Artist collectives and cultural platforms in Africa

A syposium at Tate Modern, London

Plehanov 7, les cendres de Pierre Lods, 19 January 1990, Théâtre de Verdure du Centre Culturel, Dakar. Courtesy Weltkulturen Museum, Frankfurt am Main, Collection Axt/Sy.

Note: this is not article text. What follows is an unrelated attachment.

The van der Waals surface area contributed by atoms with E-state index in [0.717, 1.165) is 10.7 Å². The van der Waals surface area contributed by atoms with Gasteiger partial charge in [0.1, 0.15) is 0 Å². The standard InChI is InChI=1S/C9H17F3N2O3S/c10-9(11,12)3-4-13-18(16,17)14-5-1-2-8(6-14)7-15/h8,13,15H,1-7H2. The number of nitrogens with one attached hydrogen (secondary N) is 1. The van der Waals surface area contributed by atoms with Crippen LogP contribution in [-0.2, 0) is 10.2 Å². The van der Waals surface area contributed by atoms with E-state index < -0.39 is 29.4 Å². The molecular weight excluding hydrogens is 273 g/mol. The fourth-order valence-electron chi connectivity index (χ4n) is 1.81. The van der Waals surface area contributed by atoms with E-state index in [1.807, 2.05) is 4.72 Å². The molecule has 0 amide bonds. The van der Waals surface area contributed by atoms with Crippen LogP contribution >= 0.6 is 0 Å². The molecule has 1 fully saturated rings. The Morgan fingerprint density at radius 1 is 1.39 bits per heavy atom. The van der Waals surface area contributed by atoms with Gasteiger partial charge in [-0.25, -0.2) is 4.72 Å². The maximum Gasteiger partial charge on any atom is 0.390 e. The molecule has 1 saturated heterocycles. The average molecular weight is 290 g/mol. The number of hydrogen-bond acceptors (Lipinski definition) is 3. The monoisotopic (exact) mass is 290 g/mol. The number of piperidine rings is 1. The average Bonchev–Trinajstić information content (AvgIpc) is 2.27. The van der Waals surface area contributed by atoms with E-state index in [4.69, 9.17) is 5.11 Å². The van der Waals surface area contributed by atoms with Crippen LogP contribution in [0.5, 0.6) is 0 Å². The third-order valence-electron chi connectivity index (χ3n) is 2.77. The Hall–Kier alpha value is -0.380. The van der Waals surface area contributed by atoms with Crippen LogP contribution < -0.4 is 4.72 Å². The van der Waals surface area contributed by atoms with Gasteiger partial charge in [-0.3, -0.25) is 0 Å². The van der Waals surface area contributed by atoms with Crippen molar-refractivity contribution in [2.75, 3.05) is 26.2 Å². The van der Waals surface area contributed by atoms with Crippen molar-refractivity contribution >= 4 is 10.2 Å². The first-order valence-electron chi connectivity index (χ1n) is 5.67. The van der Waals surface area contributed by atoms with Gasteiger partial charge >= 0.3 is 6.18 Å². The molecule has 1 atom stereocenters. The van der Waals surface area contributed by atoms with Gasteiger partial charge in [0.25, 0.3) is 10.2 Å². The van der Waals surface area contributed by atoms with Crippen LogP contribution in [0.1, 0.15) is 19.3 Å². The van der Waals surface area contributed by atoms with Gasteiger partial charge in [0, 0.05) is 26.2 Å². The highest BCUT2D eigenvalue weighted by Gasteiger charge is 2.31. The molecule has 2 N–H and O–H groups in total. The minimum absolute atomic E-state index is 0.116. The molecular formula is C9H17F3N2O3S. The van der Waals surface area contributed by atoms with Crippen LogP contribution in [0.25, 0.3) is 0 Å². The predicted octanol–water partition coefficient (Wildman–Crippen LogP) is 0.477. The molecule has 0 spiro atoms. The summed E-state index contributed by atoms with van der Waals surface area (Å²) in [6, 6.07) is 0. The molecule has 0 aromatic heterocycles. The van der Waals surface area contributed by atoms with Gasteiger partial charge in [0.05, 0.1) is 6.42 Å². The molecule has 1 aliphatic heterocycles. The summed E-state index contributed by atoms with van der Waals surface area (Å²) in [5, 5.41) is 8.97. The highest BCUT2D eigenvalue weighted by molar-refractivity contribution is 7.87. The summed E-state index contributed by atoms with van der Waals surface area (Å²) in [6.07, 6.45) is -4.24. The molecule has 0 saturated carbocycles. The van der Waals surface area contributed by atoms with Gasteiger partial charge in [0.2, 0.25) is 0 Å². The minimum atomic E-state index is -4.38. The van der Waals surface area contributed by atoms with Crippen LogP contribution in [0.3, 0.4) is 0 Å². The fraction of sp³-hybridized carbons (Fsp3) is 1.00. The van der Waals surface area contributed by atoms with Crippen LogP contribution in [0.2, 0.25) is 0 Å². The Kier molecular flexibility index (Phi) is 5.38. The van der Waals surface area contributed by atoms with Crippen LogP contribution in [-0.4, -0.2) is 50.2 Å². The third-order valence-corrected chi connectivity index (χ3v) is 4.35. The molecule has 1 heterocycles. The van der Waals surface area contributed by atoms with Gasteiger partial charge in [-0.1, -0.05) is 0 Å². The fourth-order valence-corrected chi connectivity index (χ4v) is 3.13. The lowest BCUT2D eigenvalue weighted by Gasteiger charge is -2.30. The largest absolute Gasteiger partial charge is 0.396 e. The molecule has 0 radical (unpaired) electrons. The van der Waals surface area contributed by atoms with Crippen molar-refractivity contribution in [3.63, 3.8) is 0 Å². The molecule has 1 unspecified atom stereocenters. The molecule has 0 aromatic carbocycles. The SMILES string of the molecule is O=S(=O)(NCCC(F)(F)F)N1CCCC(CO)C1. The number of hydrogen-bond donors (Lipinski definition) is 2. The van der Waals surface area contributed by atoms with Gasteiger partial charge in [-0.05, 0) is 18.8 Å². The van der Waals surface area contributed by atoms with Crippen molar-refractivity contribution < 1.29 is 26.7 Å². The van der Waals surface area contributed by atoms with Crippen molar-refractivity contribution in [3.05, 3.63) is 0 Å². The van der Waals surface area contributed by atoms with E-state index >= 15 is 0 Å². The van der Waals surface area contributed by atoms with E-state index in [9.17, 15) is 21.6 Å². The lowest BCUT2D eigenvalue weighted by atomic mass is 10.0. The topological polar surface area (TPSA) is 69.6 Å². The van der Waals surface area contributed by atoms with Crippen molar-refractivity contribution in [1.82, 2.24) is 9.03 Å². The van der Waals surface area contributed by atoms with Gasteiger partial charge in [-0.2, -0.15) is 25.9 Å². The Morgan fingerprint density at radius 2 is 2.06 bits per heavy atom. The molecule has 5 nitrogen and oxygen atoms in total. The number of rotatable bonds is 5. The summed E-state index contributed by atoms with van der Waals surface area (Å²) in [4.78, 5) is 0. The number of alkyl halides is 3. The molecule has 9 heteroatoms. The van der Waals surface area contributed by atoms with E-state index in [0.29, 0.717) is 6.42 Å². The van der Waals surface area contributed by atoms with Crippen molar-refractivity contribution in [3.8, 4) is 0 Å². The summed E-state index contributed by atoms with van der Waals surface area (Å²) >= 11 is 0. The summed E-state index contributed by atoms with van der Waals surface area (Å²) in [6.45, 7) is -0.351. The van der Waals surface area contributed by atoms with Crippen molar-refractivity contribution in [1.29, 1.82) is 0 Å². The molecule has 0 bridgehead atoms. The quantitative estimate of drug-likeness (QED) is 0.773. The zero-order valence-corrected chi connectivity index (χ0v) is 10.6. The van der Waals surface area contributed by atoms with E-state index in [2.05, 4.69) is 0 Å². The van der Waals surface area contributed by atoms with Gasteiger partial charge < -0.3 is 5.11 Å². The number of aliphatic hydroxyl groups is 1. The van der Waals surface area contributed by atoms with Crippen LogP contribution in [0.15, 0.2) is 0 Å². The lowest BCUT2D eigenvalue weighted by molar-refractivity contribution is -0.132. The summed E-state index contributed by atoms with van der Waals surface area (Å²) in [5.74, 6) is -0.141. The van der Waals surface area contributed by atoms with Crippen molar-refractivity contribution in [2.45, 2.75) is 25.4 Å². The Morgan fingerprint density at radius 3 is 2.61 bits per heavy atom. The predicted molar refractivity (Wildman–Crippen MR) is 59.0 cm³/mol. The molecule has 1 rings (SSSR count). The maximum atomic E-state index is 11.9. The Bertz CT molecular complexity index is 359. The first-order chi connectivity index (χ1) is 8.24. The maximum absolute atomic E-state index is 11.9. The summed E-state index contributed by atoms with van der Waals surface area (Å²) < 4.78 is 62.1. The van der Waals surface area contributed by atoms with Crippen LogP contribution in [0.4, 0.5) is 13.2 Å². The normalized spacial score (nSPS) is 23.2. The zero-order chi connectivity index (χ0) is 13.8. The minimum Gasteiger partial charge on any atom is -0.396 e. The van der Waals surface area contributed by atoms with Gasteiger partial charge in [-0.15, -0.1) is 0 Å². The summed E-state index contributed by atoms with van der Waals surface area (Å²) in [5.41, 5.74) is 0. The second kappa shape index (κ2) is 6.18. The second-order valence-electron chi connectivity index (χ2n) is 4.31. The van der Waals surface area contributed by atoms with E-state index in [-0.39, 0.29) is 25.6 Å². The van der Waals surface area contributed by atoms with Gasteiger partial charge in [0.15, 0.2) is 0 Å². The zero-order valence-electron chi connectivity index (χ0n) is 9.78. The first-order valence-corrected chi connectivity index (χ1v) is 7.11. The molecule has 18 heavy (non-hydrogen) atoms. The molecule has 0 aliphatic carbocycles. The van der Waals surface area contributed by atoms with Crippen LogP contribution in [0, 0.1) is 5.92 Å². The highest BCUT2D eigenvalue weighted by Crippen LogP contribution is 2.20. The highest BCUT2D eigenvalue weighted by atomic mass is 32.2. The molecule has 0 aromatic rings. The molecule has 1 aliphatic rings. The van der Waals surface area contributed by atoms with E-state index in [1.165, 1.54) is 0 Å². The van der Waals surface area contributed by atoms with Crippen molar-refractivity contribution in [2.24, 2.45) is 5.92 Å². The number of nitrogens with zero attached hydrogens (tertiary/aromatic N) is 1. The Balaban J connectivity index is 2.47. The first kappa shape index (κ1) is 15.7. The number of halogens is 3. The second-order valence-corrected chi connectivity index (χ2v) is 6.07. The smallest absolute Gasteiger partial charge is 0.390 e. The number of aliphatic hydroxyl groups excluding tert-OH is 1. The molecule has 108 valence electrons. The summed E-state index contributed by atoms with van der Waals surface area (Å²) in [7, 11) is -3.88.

The Senegalese artist collective, Laboratoire Agit-Art operated out of Dakar in the mid-1970s, at a moment when the city was a highly politicised, bohemian place to be. Their project was one of hybridity, catalysed in part by European Modernism, but also proving a reaction against the prevailing style and interests in Senegalese art up to that point. The members rejected the insitutionalised notion that art had to be beautiful (which the pursuit of, ironically perhaps, relied on imported fine art materials), and used junk and found objects in a combination of sculpture, performance and collaborative action. A symposium at Tate Modern this Friday (for tickets see here) will use the collective's radical history to contemplate the wider questions surrounding the African avant-garde, with speakers including academic Elizabeth Harney on Senegalese modernism and Negritude as a philosophical term and as a national cultural policy, and the composer and musician, Neo Muyanga, who will discuss his work and collaborations on digital musical platforms, Pan-African Space Station and Chimurenga.